The right of the people to be secure in their persons, houses, papers, and effects, against unreasonable searches and seizures, shall not be violated, and no warrants shall issue, but upon probable cause, supported by oath or affirmation, and particularly describing the place to be searched, and the persons or things to be seized.

Amendment VI

In all criminal prosecutions, the accused shall enjoy the right to a speedy and public trial, by an impartial jury of the state and district wherein the crime shall have been committed, which district shall have been previously ascertained by law, and to be informed of the nature and cause of the accusation; to be confronted with the witnesses against him; to have compulsory process for obtaining witnesses in his favor, and to have the assistance of counsel for his defense.

This was received by $afepro on 4/4/07 from an impeccable source. All identification has been removed to guard against agency intimidation of the Source.





The Industry Must Stand UP!

The Mining Industry's Executives, Managers, Supervisors, and Miners must feel they are back on the elementary school playground. The bully this time is the MSHA inspector backed by his regional and district management. The bully's threat is, "if you don't do what I say, I will close you,  make you pay huge fines, criminally prosecute you, or at the least drive you into court!"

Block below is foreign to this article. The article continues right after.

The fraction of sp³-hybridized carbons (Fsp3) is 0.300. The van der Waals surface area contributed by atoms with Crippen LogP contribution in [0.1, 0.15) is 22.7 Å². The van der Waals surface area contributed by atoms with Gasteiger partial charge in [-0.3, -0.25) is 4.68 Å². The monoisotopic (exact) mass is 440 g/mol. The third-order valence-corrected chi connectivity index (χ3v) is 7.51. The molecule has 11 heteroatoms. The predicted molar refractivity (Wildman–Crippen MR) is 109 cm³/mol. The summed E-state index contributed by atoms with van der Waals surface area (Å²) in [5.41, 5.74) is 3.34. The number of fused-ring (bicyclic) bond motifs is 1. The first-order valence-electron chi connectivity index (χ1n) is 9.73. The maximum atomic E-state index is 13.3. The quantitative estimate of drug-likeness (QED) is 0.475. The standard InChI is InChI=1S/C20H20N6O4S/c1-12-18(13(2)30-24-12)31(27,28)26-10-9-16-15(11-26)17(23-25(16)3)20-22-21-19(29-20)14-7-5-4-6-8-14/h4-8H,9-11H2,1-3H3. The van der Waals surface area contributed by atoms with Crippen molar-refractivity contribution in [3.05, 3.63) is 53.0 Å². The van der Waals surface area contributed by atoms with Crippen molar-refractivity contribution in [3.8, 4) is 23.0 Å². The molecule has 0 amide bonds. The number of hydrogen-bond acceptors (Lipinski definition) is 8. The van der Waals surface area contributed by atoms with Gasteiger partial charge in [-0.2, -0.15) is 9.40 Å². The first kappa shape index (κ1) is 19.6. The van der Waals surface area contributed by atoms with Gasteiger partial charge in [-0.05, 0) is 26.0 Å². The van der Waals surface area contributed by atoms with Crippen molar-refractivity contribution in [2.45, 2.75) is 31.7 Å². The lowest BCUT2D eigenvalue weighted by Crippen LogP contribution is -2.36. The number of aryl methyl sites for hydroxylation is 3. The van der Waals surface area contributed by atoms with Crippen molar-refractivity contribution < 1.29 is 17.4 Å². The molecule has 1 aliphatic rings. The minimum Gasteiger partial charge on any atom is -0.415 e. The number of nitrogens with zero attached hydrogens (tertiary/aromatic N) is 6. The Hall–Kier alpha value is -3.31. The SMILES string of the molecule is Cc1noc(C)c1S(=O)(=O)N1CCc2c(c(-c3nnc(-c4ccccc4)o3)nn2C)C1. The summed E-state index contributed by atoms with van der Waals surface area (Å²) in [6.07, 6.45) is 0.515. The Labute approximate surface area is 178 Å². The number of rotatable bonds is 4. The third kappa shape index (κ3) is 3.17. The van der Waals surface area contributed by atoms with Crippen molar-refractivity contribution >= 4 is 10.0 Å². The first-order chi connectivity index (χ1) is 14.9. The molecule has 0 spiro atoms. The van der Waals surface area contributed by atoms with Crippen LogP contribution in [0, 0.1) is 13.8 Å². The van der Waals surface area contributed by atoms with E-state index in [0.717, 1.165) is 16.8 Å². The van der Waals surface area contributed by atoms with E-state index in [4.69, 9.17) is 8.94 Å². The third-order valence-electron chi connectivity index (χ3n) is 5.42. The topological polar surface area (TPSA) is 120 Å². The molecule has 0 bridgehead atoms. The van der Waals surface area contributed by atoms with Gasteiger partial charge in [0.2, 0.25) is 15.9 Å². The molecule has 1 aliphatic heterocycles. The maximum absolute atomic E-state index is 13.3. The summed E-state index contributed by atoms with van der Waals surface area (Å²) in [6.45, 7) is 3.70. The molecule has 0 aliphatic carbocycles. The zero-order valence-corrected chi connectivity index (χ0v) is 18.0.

It is unconscionable how many Firms are bending to it with the excuse of "not causing more trouble with the agency!" The IV Amendment of the US Constitution states,

"The right of the people to be secure in their persons, houses, papers, and effects, against unreasonable searches and seizures, shall not be violated, and no warrants shall issue, but upon probable cause, supported by oath or affirmation, and particularly describing the place to be searched, and the persons or things to be seized."

This places the responsibility of proving you wrong on MSHA! There is no burden for the Company to prove to MSHA that it did not break the Law. If we assume the position of placating the bully then his demands only get more untenable.

The solution is to have a safe workplace, require our people to follow our safety policies, read and understand the Standards, MSHA's own nationally-published enforcement policy, and trust our experience and judgment. There is no good business reason to ask the inspector or MSHA for permission to do this. The Constitution and THE ACT give us the responsibility and right to do this!

More to come!

Register now for the Oct. 22-26 MS&H LAW Institute




               MSHA enforces by Decree?

$afepro has received a report from the Mid-west of a successful Formal Contestment relative to a guarding citation. The Company's successful defense was "no accidental pinch-point exposure to miners and that the condition cited had been like that for 20+ inspections".

MSHA sent them a letter stating that the citation had been dismissed and that on future inspections citations would be issued on the stacker if the abatement procedure stated by the inspector in the withdrawn citation was not followed.

During a recent inspection the condition (which the Company felt unnecessary to alter) was cited S&S (104(d) (1)), unwarrantable failure based on the MSHA Letter of notification of intent.